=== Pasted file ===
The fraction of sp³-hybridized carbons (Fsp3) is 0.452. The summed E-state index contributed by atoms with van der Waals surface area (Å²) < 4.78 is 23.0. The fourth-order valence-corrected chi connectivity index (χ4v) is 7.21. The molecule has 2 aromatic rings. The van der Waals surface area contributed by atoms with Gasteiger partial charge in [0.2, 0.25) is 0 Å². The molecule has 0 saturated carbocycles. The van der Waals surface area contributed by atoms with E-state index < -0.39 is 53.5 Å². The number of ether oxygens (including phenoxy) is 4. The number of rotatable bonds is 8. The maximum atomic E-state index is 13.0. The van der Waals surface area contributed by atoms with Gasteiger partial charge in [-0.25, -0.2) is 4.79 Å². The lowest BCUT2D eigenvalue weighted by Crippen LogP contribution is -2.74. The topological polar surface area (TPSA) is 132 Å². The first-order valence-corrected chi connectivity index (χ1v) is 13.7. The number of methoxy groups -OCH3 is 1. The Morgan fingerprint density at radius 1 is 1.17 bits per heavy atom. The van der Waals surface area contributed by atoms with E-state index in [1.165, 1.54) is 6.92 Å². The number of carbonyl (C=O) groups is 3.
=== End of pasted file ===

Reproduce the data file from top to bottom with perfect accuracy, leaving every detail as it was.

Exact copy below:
The fraction of sp³-hybridized carbons (Fsp3) is 0.452. The summed E-state index contributed by atoms with van der Waals surface area (Å²) < 4.78 is 23.0. The fourth-order valence-corrected chi connectivity index (χ4v) is 7.21. The molecule has 2 aromatic rings. The van der Waals surface area contributed by atoms with Gasteiger partial charge in [0.2, 0.25) is 0 Å². The molecule has 0 saturated carbocycles. The van der Waals surface area contributed by atoms with E-state index < -0.39 is 53.5 Å². The number of ether oxygens (including phenoxy) is 4. The number of rotatable bonds is 8. The maximum atomic E-state index is 13.0. The van der Waals surface area contributed by atoms with Gasteiger partial charge in [-0.25, -0.2) is 4.79 Å². The lowest BCUT2D eigenvalue weighted by Crippen LogP contribution is -2.74. The topological polar surface area (TPSA) is 132 Å². The first-order valence-corrected chi connectivity index (χ1v) is 13.7. The number of methoxy groups -OCH3 is 1. The Morgan fingerprint density at radius 1 is 1.17 bits per heavy atom. The van der Waals surface area contributed by atoms with E-state index in [1.165, 1.54) is 6.92 Å². The number of carbonyl (C=O) groups is 3.